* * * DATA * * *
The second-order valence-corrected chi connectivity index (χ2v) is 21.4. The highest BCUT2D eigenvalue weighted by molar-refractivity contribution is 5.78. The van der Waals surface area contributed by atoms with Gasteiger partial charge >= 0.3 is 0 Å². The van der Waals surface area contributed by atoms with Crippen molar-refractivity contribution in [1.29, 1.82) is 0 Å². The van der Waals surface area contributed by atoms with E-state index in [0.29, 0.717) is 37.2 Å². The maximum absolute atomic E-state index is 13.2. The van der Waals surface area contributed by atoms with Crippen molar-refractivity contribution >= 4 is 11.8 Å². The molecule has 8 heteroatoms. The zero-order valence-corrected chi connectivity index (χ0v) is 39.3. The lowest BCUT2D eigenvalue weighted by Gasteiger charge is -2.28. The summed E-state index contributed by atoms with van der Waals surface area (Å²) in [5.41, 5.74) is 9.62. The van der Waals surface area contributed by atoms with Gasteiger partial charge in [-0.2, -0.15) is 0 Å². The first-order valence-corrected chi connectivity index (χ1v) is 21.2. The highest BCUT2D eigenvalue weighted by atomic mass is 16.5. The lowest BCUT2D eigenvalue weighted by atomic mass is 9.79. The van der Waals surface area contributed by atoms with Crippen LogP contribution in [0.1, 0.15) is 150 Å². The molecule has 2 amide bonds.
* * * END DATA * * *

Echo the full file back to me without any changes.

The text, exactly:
The second-order valence-corrected chi connectivity index (χ2v) is 21.4. The highest BCUT2D eigenvalue weighted by molar-refractivity contribution is 5.78. The van der Waals surface area contributed by atoms with Gasteiger partial charge >= 0.3 is 0 Å². The van der Waals surface area contributed by atoms with Crippen molar-refractivity contribution in [1.29, 1.82) is 0 Å². The van der Waals surface area contributed by atoms with E-state index in [0.29, 0.717) is 37.2 Å². The maximum absolute atomic E-state index is 13.2. The van der Waals surface area contributed by atoms with Crippen molar-refractivity contribution >= 4 is 11.8 Å². The molecule has 8 heteroatoms. The zero-order valence-corrected chi connectivity index (χ0v) is 39.3. The lowest BCUT2D eigenvalue weighted by Gasteiger charge is -2.28. The summed E-state index contributed by atoms with van der Waals surface area (Å²) in [5.41, 5.74) is 9.62. The van der Waals surface area contributed by atoms with Gasteiger partial charge in [-0.2, -0.15) is 0 Å². The first-order valence-corrected chi connectivity index (χ1v) is 21.2. The highest BCUT2D eigenvalue weighted by atomic mass is 16.5. The lowest BCUT2D eigenvalue weighted by atomic mass is 9.79. The van der Waals surface area contributed by atoms with Crippen LogP contribution in [0.1, 0.15) is 150 Å². The molecule has 2 amide bonds.